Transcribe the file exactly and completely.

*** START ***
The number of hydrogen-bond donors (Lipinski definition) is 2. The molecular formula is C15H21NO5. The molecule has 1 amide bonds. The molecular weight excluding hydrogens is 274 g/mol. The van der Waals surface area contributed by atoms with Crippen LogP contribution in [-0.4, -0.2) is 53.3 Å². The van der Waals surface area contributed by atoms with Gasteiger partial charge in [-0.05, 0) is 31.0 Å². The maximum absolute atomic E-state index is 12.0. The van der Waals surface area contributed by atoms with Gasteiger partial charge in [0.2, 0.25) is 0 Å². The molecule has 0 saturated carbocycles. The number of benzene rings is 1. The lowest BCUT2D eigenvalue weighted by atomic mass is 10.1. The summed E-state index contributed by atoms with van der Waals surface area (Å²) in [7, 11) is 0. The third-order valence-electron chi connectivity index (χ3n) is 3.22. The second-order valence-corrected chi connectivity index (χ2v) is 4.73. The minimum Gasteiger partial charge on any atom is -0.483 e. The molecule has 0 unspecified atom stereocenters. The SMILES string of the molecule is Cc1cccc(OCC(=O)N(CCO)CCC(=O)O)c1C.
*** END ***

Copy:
The number of hydrogen-bond donors (Lipinski definition) is 2. The molecular formula is C15H21NO5. The molecule has 1 amide bonds. The molecular weight excluding hydrogens is 274 g/mol. The van der Waals surface area contributed by atoms with Crippen LogP contribution in [-0.4, -0.2) is 53.3 Å². The van der Waals surface area contributed by atoms with Gasteiger partial charge in [-0.05, 0) is 31.0 Å². The maximum absolute atomic E-state index is 12.0. The van der Waals surface area contributed by atoms with Gasteiger partial charge in [0.2, 0.25) is 0 Å². The molecule has 0 saturated carbocycles. The number of benzene rings is 1. The lowest BCUT2D eigenvalue weighted by atomic mass is 10.1. The summed E-state index contributed by atoms with van der Waals surface area (Å²) in [7, 11) is 0. The third-order valence-electron chi connectivity index (χ3n) is 3.22. The second-order valence-corrected chi connectivity index (χ2v) is 4.73. The minimum Gasteiger partial charge on any atom is -0.483 e. The molecule has 0 unspecified atom stereocenters. The SMILES string of the molecule is Cc1cccc(OCC(=O)N(CCO)CCC(=O)O)c1C.